Saturday 24 August 2013

"No evidence whatsoever for a genetic connection"...?

Dear University Eating Disorders Researcher, Yesterday Ben and I were interviewed by the BBC for "Inside Out", to be screened in late September. As part of the slot, the BBC is also interviewing several eating disorder experts, one of which is you. So I was a little concerned when I was told that, in the course of your extensive research, you had found "no evidence whatsoever" for a genetic connection for an eating disorder. So I would like to point you towards the following resources, which are widely available, and have been compiled by recognised global leaders in eating disorders treatment, understanding and research.

The first are James Lock (Director of the Eating Disorders Program for Children and Adolescents at Stanford University, California) and Daniel Le Grange (Director of the Eating Disorders Program at The University of Chicago Hospitals), co-authors of the highly respected book "Help Your Teenager Beat An Eating Disorder".

On page 61, under the heading "It's Biology!" they say:

"Eating disorders are three to five times more common in families in which a person is found to have such a disorder, than in families in which no one has had an eating disorder" and goes on to talk about the research that reinforces this concept, followed by "So, vulnerability to eating disorders appears to be inherited".

The following paragraph also talks about heritability at length.

So, dear researcher, do please take a look at this book.

Also, an invaluable resource published only last year, which boils down a mountain of information on what is going on in the field of eating disorders research at the moment is "A Collaborative Approach To Eating Disorders" edited by June Alexander and Janet Treasure, with contributions from SIXTY-TWO of the world's leading experts on eating disorders.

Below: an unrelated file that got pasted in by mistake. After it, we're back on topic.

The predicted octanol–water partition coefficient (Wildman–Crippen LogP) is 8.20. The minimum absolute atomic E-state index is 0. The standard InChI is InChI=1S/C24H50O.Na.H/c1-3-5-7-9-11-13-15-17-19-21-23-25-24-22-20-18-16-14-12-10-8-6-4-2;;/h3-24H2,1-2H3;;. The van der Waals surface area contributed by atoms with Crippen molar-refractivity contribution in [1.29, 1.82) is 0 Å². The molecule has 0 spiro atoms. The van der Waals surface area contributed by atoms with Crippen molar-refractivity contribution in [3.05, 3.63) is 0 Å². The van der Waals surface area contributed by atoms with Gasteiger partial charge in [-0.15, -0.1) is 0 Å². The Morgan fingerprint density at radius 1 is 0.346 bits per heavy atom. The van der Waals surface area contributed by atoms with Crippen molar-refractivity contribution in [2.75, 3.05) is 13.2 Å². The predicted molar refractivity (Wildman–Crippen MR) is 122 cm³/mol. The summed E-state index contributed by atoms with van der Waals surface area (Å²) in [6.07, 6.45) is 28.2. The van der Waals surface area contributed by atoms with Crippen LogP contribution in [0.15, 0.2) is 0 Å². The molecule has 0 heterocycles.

If I was conducting serious research into eating disorders this is one of the first books I'd get hold of. So, please dear, dear researcher, do get hold of a copy. It's readily available on Amazon.

In it you will find a stack of evidence about why, in many cases, eating disorders are thought to have genetic roots. Carrie Arnold, in her Introduction to the book, says: "Research reveals that genetics comprise up to 86 per cent of the reason a person develops an eating disorder (Klump et al 2001; Lilenfield et al 1998)."

Actually, look at those dates. This isn't recent research. It's been around for a while, so I am really surprised that you haven't found any evidence for a genetic connection.

There is a lot more, too, in this book - too much to quote here. So please do send off for it.

Also, when writing my latest book "When Anorexia Came To Visit", quite frequently relatives have eating disorders or other mental health issues. We have mental health issues in our family, too, so the genetic connection makes total sense to me.

So, dear researcher, please dig a little deeper. I think you'll find that there is quite a bit of evidence that points towards a genetic connection.


  1. Well stated Bev and not to leave out the work of Dr. Cynthia Bulik, Dr. Bulik who "holds the first endowed professorship in eating disorders in the United States and is also Director of the Center of Excellence for Eating Disorders." …"research includes treatment, laboratory, animal, epidemiological, twin and molecular genetic studies of eating disorders"

    "She founded and leads the 18-country Genetic Consortium for Anorexia Nervosa."

    Please refer to "Exploring the gene-environment in eating disorders: (J Psychiatry Neurosci. 2005 September; 30(5): 335–339.) Full journal article available:

    I hope this is helpful.

    Best wishes,
    Gaby Matthewman